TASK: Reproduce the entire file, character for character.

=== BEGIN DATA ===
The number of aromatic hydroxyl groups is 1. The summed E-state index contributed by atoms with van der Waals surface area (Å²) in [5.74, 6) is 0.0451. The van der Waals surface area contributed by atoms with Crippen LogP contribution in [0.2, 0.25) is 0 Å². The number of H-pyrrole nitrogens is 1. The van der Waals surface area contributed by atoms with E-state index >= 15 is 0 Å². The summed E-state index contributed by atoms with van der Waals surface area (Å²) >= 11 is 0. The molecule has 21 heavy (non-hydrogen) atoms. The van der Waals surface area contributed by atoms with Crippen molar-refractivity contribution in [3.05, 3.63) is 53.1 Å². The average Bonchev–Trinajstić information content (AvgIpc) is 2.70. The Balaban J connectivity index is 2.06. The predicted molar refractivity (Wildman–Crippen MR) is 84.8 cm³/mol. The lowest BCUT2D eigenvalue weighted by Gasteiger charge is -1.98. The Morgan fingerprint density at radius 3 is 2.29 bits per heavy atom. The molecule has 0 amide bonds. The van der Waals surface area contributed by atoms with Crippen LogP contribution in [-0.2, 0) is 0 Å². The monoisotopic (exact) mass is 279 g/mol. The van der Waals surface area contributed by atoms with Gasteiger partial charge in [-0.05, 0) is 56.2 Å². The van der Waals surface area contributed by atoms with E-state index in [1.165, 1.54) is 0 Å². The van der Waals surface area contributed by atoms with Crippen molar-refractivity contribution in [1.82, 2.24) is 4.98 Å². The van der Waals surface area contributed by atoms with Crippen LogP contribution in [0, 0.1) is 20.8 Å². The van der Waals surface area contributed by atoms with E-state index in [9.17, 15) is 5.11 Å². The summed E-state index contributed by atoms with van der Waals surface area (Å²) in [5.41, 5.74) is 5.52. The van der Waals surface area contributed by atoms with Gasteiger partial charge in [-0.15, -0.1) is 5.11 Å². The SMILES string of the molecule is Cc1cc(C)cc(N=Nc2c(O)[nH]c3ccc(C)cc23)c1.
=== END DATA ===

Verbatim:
The number of aromatic hydroxyl groups is 1. The summed E-state index contributed by atoms with van der Waals surface area (Å²) in [5.74, 6) is 0.0451. The van der Waals surface area contributed by atoms with Crippen LogP contribution in [0.2, 0.25) is 0 Å². The number of H-pyrrole nitrogens is 1. The van der Waals surface area contributed by atoms with E-state index >= 15 is 0 Å². The summed E-state index contributed by atoms with van der Waals surface area (Å²) >= 11 is 0. The molecule has 21 heavy (non-hydrogen) atoms. The van der Waals surface area contributed by atoms with Crippen molar-refractivity contribution in [3.05, 3.63) is 53.1 Å². The average Bonchev–Trinajstić information content (AvgIpc) is 2.70. The Balaban J connectivity index is 2.06. The predicted molar refractivity (Wildman–Crippen MR) is 84.8 cm³/mol. The lowest BCUT2D eigenvalue weighted by Gasteiger charge is -1.98. The Morgan fingerprint density at radius 3 is 2.29 bits per heavy atom. The molecule has 0 amide bonds. The van der Waals surface area contributed by atoms with Crippen LogP contribution in [-0.2, 0) is 0 Å². The monoisotopic (exact) mass is 279 g/mol. The van der Waals surface area contributed by atoms with Gasteiger partial charge in [-0.05, 0) is 56.2 Å². The van der Waals surface area contributed by atoms with E-state index in [1.165, 1.54) is 0 Å². The van der Waals surface area contributed by atoms with Crippen molar-refractivity contribution in [1.82, 2.24) is 4.98 Å². The van der Waals surface area contributed by atoms with Crippen LogP contribution in [0, 0.1) is 20.8 Å². The van der Waals surface area contributed by atoms with E-state index in [9.17, 15) is 5.11 Å². The summed E-state index contributed by atoms with van der Waals surface area (Å²) in [5.41, 5.74) is 5.52. The van der Waals surface area contributed by atoms with Gasteiger partial charge in [-0.15, -0.1) is 5.11 Å². The SMILES string of the molecule is Cc1cc(C)cc(N=Nc2c(O)[nH]c3ccc(C)cc23)c1.